His poetry achieved a breakthrough in 1955 with the publication of his fourth book, Song at the Year’s Turning. This collected edition of his first three volumes was introduced by Sir John Betjeman. It was critically very well received and won him the Royal Society of Literature’s Heinemann Award.
Song at the Year’s Turning by RS Thomas
Shelley dreamed it. Now the dream decays.
The props crumble; the familiar ways
Are stale with tears trodden underfoot.
The heart’s flower withers at the root.
Bury it then, in history’s sterile dust.
The slow years shall tame your tawny lust.
Love deceived him; what is there to say
The mind brought you by a better way
To this despair? Lost in the world’s wood
You cannot stanch the bright menstrual blood.
The earth sickens; under naked boughs
The frost comes to barb your broken vows.
Is there blessing? Light’s peculiar grace
In cold splendour robes this tortured place
For strange marriage. Voices in the wind
Weave a garland where a mortal sinned.
Winter rots you; who is there to blame?
The new grass shall purge you in its flame.
‘Lost in the world’s wood / ... under naked boughs / The frost comes to barb your broken vows’ – RS Thomas (Photograph: Patrick Comerford)
In the 1960s, he worked in a predominantly Welsh-speaking community and he later wrote two prose works in Welsh, Neb (Nobody), a revealing autobiography written in the third person, and Blwyddyn yn Llŷn (A Year in Llŷn). In 1964 he won the Queen’s Gold Medal for Poetry.
From 1967 to 1978, he was the Vicar of Saint Hywyn’s Church in Aberdaron at the western tip of the Llŷn Peninsula. He retired from ministry in 1978 and he and his wife moved to Y Rhiw. There they lived in “a tiny, unheated cottage in one of the most beautiful parts of Wales, where, however, the temperature sometimes dipped below freezing.”
RS Thomas is recognised as one of the leading poets of modern Wales. He wrote about the people of Wales in a style that some critics have compared to the country’s harsh and rugged terrain.
He was the poet who wrote that country clergymen were:
Toppled into the same graves
With oafs and yokels.
But he was a country clergyman himself, and the oafs and yokels the ancestors of his own parishioners. “I suppose that did shock the bourgeoisie,” he said.
A poem started:
Men of the hills, wantoners, men of Wales
With your sheep and your pigs and your ponies, your sweaty females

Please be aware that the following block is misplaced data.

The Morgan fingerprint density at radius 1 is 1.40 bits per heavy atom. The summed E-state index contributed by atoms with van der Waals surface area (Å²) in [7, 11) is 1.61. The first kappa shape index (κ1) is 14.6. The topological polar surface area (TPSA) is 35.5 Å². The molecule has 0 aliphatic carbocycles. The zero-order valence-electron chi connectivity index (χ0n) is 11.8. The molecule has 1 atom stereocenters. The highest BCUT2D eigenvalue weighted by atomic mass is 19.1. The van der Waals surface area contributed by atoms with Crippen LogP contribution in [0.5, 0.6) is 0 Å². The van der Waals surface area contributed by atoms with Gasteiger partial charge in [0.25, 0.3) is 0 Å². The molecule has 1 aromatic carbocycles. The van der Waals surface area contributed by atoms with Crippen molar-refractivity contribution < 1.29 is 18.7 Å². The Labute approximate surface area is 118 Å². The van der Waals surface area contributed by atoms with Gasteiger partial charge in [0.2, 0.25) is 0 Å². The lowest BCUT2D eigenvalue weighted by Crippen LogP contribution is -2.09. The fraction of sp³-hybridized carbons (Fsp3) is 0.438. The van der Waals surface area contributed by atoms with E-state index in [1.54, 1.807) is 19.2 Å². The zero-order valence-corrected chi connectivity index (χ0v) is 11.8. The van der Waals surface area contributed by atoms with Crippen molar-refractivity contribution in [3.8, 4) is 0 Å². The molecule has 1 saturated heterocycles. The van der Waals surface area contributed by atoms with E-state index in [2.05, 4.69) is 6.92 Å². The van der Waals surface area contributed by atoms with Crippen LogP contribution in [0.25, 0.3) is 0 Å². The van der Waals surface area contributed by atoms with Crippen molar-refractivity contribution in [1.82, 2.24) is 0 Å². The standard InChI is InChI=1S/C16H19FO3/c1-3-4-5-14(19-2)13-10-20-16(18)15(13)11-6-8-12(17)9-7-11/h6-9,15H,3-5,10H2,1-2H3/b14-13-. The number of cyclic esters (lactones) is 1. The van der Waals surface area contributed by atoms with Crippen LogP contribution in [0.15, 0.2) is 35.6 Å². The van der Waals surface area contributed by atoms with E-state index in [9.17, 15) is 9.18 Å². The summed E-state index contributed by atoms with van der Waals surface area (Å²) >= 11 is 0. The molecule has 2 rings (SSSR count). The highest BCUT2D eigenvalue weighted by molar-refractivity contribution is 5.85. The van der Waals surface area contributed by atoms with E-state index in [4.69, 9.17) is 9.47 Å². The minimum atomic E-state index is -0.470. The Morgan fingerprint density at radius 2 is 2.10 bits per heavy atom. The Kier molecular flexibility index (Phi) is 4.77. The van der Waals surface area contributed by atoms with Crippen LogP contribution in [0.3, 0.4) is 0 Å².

How I have hated you ...
There is no comfort in any of these poems:
Too far for you to see
The fluke and the foot-rot and the fat maggot
Gnawing the skin from the small bones.
The sheep are grazing at Bwlch-y-Fedwen,
Arranged romantically in the usual manner
On a bleak background of bald stone.
There is no comfort in the religious poetry either, and no answers. One poem, ‘Earth,’ begins:
What made us think
It was yours? Because it was signed
With your blood, God of battles?
In retirement, he become politically active. He became a strong advocate of Welsh nationalism, although he never supported Plaid Cymru, claiming the party did not go far enough in its opposition to England.
He was an ardent supporter of the Campaign for Nuclear Disarmament (CND) and described himself as a pacifist. But he also supported the fire-bombings of English-owned holiday cottages in rural Wales. He could tolerate neither the English who bought up Wales and, in his view, stripped it of its wild and essential nature, nor the Welsh whom he saw as all too eager to kow-tow to English money and influence. He was also active in wildlife preservation.
RS Thomas was nominated for the 1996 Nobel Prize in Literature in 1996. Instead the winner was Wislawa Szymborska; the winner the previous year was Seamus Heaney.
RS Thomas died on 25 September 2000, aged 87, at his home in Pentrefelin, near Criccieth. He was survived by his second wife, Elizabeth Vernon. An event celebrating his life and poetry took place in Westminster Abbey with readings by Seamus Heaney, Andrew Motion, Gillian Clarke and John Burnside. His ashes are buried close to the door of Saint John’s Church, Porthmadog, Gwynedd.
Thomas wrote over 1,500 poems in his life and although there were developments in subject and style – from the early poems rooted in the physical realities of place to the more abstract and metaphysical investigations of his later work – his poetry was consistent in its seriousness of purpose. His final works commonly sold 20,000 copies in Britain alone.